Costco will spend $3 billion to pay a special dividend of $7 per share next month ahead of higher tax rates that may kick in come January.
Many companies are making special end-of-year dividend payments or moving up their quarterly payouts because investors will have to pay higher taxes on dividend income starting in 2013, unless Congress and President Barack Obama reach a compromise on taxes and government spending.
The Issaquah, Wash., company said Wednesday that the special dividend will be payable Dec. 18 to shareholders of record Dec. 10. In addition, Costco Wholesale Corp. will pay its regular quarterly dividend of 27.5 cents per share on Nov. 30 to shareholders of record as of Nov. 16.
Costco also said Wednesday that its November revenue climbed nearly 9 percent to $8.15 billion. Revenue from stores open at least a year rose 6 percent. That increase would have totaled 5 percent excluding gains from gasoline price inflation and stronger foreign currencies. Sales were strongest in Texas, the Midwest and the southeastern U.S., as well as Canada and Mexico, the company said on a conference call. Customers snapped up candy, cooler and deli items and Costco said hardware, health and beauty and women's apparel categories also performed well.
Several Costco warehouses were closed during part of the month due to power outages stemming from Superstorm Sandy. The company estimated on the call that the storm trimmed 0.5 percent from sales of stores open at least a year. Revenue from stores open at least a year is a key gauge of a retailer's health because it excludes results from stores recently opened or closed.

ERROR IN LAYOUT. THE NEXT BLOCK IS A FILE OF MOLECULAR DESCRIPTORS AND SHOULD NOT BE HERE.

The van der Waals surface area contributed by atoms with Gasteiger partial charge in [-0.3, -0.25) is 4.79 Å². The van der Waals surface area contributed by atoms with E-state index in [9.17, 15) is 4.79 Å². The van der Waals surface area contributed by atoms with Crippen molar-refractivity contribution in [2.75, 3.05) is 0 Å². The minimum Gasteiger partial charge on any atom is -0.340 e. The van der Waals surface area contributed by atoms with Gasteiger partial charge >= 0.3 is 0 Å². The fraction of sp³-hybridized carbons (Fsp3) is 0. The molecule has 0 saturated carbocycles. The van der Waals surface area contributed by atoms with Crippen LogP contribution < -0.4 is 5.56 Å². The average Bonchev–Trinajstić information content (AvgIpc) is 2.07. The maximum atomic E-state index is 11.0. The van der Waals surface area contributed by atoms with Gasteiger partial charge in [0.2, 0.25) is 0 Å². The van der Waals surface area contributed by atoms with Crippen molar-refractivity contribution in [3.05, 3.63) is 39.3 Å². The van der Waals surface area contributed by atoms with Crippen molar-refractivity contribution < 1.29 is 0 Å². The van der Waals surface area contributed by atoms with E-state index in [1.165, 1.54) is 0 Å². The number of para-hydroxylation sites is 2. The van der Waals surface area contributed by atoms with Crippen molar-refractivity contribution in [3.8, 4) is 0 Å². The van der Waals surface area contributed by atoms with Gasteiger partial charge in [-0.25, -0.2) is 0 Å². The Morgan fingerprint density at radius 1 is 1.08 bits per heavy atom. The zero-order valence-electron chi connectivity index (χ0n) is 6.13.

Costco's shares rose $6.07, or 6.3 percent, to close at $102.58 Wednesday, having earlier risen as high as $102.62. The stock has climbed from a low of $78.81 in early January to peak last month at $104.43.
Investors have paid a maximum 15 percent on dividends since 2003. But that historically low rate is set to expire in January. Dividends will be taxed as ordinary income in 2013, the same as wages, so rates will go up depending on which income bracket a taxpayer is in. For the highest earners, the dividend rate would jump to 43.4 percent. Even if a political compromise is reached, there's no guarantee that the tax rate for dividends will remain at its current level.
Fitch Ratings said Wednesday it has lowered Costco's issuer default rating one notch to "A+" from "AA-" because the company plans to take on more debt to pay the special dividend. Analyst Philip M. Zahn said "A+" is still considered an above-average, investment-grade rating.
Costco runs 618 warehouses in several countries, including 447 in the United States and Puerto Rico.